Leadership: It Starts With You

“It was her fault”, said the Head of Planning for a mid-size manufacturing company I consulted for. The company was not meeting output results and one of the owners took a deep dive to find out why and found there was an unaccounted-for product that was missing from the planner’s reports.

This wasn’t the first time the planner made this type of mistake; this was small in comparison to the previous ones.  This time, the planner was blaming a woman who managed inventory. But she wasn’t at fault, and her boss backed her up. The business owner was pissed and dismissed the planner for the rest of the day.

Do you know who’s at fault?

It’s the leadership stupid! Leadership is hard. Read that again, leadership is hard. And the person at fault is not the planner, it’s the business owner who promoted him. He’s at fault because the planner has made the same mistake again and again. He’s at fault because he hasn’t recognized if this is an attitude or ability issue which has led to the planner constantly failing and not taking the time to coach him. He’s at fault because he’s an uninvolved business owner.

Put simply: If you ignore it, you condone it.

Most organizations are underled and overmanaged. Without a doubt, all of my clients have the same issues when it comes to leadership. Leadership isn’t:

  • Giving orders
  • Controlling people
  • Sitting in your office and never getting involved in your operation
  • Showing no interest in the development of your people

Leadership is the ultimate equalizer. It solves many problems that are common to underled organizations. But again, leadership is hard because it’s not about a title; it’s about ownership.

From Extreme Ownership by Jocko Willink:

When it comes to standards, as a leader, it is not what you preach it’s what you tolerate. When setting expectations, if you accept a poor performance and no one takes responsibility (if there are no consequences), that poor performance becomes the new standard. Therefore, leaders must enforce the new standard.

Whether your team is successful or not, depends on you; the leader. Good leaders do not make excuses. Instead, they discover a way to do it and win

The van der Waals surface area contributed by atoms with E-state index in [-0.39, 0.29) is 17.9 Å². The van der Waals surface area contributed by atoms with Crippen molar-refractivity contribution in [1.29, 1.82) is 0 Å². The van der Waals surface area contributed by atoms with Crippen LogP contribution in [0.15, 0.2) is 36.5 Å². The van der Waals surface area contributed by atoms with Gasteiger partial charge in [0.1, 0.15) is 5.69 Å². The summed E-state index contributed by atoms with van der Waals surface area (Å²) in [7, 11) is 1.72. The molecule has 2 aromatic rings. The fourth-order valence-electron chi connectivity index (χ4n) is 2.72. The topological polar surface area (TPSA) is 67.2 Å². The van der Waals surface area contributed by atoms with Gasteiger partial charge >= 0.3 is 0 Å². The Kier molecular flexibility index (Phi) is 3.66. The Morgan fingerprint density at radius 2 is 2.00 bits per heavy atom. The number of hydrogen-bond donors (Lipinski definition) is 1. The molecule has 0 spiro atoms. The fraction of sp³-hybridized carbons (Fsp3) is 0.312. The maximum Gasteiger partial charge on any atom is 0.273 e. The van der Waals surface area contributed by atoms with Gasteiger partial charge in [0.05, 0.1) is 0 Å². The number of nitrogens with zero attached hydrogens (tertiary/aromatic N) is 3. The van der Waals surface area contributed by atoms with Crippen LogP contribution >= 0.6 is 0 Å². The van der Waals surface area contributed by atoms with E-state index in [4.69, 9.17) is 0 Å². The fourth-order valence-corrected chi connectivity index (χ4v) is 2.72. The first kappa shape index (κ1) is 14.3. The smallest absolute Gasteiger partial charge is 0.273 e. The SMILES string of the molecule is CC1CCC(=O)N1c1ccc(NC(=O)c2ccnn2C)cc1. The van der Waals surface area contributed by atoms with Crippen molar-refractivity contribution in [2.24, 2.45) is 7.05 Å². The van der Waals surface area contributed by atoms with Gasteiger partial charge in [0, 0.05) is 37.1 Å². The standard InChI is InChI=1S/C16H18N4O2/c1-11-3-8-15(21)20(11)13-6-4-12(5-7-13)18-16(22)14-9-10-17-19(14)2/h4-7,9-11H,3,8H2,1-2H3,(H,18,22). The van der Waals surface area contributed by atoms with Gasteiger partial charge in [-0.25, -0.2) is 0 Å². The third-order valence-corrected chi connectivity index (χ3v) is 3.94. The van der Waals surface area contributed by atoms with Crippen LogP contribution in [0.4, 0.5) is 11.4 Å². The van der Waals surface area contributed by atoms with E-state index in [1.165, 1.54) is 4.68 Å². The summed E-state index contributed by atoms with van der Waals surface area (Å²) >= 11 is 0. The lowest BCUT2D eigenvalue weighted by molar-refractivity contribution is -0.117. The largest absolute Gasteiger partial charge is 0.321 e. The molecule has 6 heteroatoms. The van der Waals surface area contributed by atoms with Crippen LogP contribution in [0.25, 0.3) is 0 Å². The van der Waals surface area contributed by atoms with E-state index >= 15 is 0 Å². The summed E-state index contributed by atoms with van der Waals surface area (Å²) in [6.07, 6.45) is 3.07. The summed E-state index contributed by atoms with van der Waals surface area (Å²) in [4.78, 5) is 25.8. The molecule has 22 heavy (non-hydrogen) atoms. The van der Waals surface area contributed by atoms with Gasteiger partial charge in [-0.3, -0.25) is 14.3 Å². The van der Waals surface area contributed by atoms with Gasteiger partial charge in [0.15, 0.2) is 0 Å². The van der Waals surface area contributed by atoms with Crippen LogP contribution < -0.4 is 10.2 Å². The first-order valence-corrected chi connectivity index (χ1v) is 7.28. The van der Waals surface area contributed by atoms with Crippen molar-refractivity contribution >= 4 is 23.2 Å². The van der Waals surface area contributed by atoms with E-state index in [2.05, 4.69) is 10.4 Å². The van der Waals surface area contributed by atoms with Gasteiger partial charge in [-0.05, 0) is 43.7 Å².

As a leader, the first thing you must do to improve your team’s performance is train, develop, and support them. Secondly, you must remove the obstacles to progress; your progress depends on it. If you can’t remove the obstacles, you become the obstacle.

In any team, in any organization, all responsibility for success and failure falls on the leader. The leader must own everything in his world. There is no one else to blame. The leader must recognize mistakes and admit failures, take responsibility for them, and develop a plan to win. The best leaders not only take responsibility for their job. They take extreme ownership of everything that impacts their mission. When subordinates are not doing what they should, leaders cannot blame them. They must first look in the mirror at themselves.

The leader has full responsibility for explaining the strategic mission, developing the tactics, and ensuring training and resources to enable the team to execute correctly and successfully. If a person on the team is not performing at the level required for the team to be successful, the leader must train and mentor that person with low performance. And if that person continues to underperform, it is the leader’s responsibility to eliminate that person from the team.

With that said, I’ll finish with this:

  • If your hire doesn’t work out; it’s your fault.
  • If the person you promoted doesn’t work out; it’s your fault.
  • If your team isn’t working at their best; it’s your fault.
  • If the business isn’t working at its best; it’s your fault.

Leadership isn’t for everyone. Is it for you?

Bottom line: As a leader you own everything. If you don’t like what you see and want things to be different, look in the mirror because it starts with you.

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